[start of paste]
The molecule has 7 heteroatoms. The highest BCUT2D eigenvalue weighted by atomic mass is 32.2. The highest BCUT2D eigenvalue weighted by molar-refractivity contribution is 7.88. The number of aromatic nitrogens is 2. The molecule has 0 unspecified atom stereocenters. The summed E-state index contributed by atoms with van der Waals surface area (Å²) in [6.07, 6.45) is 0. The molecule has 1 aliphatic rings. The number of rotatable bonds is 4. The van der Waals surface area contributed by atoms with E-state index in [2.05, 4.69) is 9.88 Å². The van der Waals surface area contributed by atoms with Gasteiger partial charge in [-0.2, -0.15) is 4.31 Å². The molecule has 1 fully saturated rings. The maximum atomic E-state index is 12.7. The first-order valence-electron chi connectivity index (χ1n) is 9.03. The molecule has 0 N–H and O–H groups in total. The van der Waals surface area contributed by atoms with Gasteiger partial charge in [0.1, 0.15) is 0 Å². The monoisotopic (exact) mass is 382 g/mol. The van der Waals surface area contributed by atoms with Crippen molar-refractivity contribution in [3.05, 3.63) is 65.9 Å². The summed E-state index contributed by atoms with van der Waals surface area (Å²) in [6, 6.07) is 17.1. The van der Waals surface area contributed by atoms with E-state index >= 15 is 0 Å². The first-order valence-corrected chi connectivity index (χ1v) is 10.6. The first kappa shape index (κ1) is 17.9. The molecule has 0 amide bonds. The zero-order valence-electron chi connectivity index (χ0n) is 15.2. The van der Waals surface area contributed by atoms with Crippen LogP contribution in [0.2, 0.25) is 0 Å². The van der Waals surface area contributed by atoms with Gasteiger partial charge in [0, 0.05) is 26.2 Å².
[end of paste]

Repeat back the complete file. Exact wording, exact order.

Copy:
The molecule has 7 heteroatoms. The highest BCUT2D eigenvalue weighted by atomic mass is 32.2. The highest BCUT2D eigenvalue weighted by molar-refractivity contribution is 7.88. The number of aromatic nitrogens is 2. The molecule has 0 unspecified atom stereocenters. The summed E-state index contributed by atoms with van der Waals surface area (Å²) in [6.07, 6.45) is 0. The molecule has 1 aliphatic rings. The number of rotatable bonds is 4. The van der Waals surface area contributed by atoms with E-state index in [2.05, 4.69) is 9.88 Å². The van der Waals surface area contributed by atoms with Gasteiger partial charge in [-0.2, -0.15) is 4.31 Å². The molecule has 1 fully saturated rings. The maximum atomic E-state index is 12.7. The first-order valence-electron chi connectivity index (χ1n) is 9.03. The molecule has 0 N–H and O–H groups in total. The van der Waals surface area contributed by atoms with Gasteiger partial charge in [0.1, 0.15) is 0 Å². The monoisotopic (exact) mass is 382 g/mol. The van der Waals surface area contributed by atoms with Crippen molar-refractivity contribution in [3.05, 3.63) is 65.9 Å². The summed E-state index contributed by atoms with van der Waals surface area (Å²) in [6, 6.07) is 17.1. The van der Waals surface area contributed by atoms with E-state index >= 15 is 0 Å². The first-order valence-corrected chi connectivity index (χ1v) is 10.6. The first kappa shape index (κ1) is 17.9. The molecule has 0 amide bonds. The zero-order valence-electron chi connectivity index (χ0n) is 15.2. The van der Waals surface area contributed by atoms with Crippen LogP contribution in [0.2, 0.25) is 0 Å². The van der Waals surface area contributed by atoms with Gasteiger partial charge in [0, 0.05) is 26.2 Å².